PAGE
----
Against the No-Derivatives License

So these Creative Commons Licenses are pretty popular with the kids today. And they are. Creative commons is a great way to compensate for some of the short fallings of the contemporary copyright system that tends to privilege corporations rather than individual content creators. I'm a big fan, and I often find myself talking about the goodness that is CC in the world, so this is not a critique of the copyleft movement or anything, but rather a critique of the mood that a specific kind of Creative Commons license.

Lets back up. The basic idea of a creative commons license is to grant permissions to do things like distribute/share or create derivative works (e.g., video adaptations, audio books, fan fiction, and so forth.) which under a standard copyright would be infringing behavior and technically illegal. In some situations this seems perfectly absurd, after all if someone likes your work enough to put creative energy into a related project, they're probably not the kind of people you want to sue. Creative Commons licenses amend this situation by explicitly allowing behavior that doesn't harm the creators business model. [1] The hope is that by explicitly allowing certain kinds of usage, "the commons" benefits, and possibly as a secondary effect the original creator benefits even more (by gaining greater attention and then selling more of whatever it is that they sell.)

Creative Commons gives you lots of options in terms of licensing, so that you can customize whatever you want. You can allow commercial usage (like the GNU-GPL and the GFDL which wikipedia uses) [2], you can choose to allow derivative works (or not) or as long as the derivatives are distributed under a compatible licensee ("Share Alike;" this is akin to the "viral" aspect of the GPL), and you can choose to require attribution with all future distributions or allow people to distribute without attribution. Or any combination of the above.

One combination that I've seen a lot of recently forbids commercial use, forbids derivative works, and allows redistribution with attribution. This is probably the most restrictive CC option around, and it seems to be the default. This isn't in and of itself a bad thing, this is a great license for anthologies where the producer of the specific work might not have total control over all the works--for instance--or other works where it's really crucial for the body of work remain together as a unit. I don't think it makes a particularly good general purpose license. In effect what it says is "I own it, and if you want to do my marketing work for me, thanks--not that you would have asked anyway, and not that I would have complained elswise--sorry if you want to do anything more..." While it's a step in the right direction, I'm not sure that the gift to the commons is very great.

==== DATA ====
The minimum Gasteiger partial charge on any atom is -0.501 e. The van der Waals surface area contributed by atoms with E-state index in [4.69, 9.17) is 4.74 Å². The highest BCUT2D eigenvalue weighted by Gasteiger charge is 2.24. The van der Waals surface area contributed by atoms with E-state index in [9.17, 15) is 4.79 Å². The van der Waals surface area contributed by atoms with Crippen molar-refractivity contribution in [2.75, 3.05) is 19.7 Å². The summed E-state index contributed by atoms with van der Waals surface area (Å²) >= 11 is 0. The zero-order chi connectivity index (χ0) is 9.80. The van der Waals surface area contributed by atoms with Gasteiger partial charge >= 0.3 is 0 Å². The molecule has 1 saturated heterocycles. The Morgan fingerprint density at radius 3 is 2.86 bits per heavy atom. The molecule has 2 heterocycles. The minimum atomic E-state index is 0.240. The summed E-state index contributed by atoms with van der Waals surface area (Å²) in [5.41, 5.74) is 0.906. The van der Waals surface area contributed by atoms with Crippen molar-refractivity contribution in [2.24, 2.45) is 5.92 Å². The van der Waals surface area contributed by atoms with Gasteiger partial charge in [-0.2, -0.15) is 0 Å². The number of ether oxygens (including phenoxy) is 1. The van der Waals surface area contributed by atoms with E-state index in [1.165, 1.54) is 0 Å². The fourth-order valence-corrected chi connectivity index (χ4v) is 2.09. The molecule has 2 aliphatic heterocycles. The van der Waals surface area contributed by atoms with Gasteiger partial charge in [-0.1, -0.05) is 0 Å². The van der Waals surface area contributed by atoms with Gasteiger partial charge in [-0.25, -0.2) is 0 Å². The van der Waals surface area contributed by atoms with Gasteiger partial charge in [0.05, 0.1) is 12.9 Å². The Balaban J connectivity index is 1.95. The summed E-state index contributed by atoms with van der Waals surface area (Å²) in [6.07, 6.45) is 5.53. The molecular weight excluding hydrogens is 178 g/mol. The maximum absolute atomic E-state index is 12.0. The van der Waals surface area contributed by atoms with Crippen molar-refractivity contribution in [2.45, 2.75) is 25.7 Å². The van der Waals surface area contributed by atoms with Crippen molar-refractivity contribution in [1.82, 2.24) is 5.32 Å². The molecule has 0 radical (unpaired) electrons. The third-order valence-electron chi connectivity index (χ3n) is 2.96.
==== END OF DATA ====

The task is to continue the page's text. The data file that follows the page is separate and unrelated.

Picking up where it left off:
I think I'd be more comfortable if the derivative-attribution were more default for more people, with or without the share-alike. It just strikes me that the really exciting thing about CC is the clauses allowing derivative works. Particularly with attribution and no-commercial clauses, the derivative works do nothing to hurt the original creator that I can possibly fathom, and are often a boon to the original creators. Most importantly, it seems that the opportunity to inspire new work and/or act as a substrate for new work is a huge gift to the commons.

So I guess what I'm objecting to is the sort of feeling of being put-upon as the the only benefit of the license is doing a favor for the creator. Which hardly seems fair, particularly if the creator is also selling the content in some capacity. Creative Commons, at the core--at least for me--is about creating a more cooperative/collaborative relationship between creators and consumers, and the no-derivatives license seems to run counter to that.

Just my gut feeling, I apologize if it's a little raw. I think in fairness I'm not entirely sure that the ramifications of this work are always very thought out, that people assume a connection between commercial use and derivatives, or something, so I don't think a lot of creators are always making this decision based on all the facts, but I think it's paramount that when people use Creative Commons and other free licences that they think about all of the ramifications.

[1]So lets take television shows. The business model for TV is get revenue from advertisements during original airing, to sell DVDs, and to sell syndication rights eventually. Though technically illegal fan fiction, as a derivative work, people writing fic doesn't really intersect with the TV business. This is the kind of situation that begs for some sort of CC-like licensing scheme. Same thing goes for people who design knitting stitch patterns. They make their money selling swatches to design houses, and compendiums of stitches. Allowing individuals to design sweaters using their stitches wouldn't hurt their business at all. This is a situation that begs for something less restrictive. I'm sure we can imagine many more such examples if we put our heads together.
[2]So I think people who don't write software--not that I do, but I can see the argument so bear with me--often scowl at the notion of allowing commercial use. After all, the instinct to say "I don't want other people to make money off of my hard work [particularly if I'm not because I'm giving it away for free]," is really strong. To this I would answer: if you're working on something where the copyright is held by a group, or shared by a number of different people, in situations where a sole creator could license the work commercially, a fragmented collective creator can't change liscenced with any ease (if at all.) So in these group situations if you don't allow commercial use, you're stuck with a work that cannot ever generate income.
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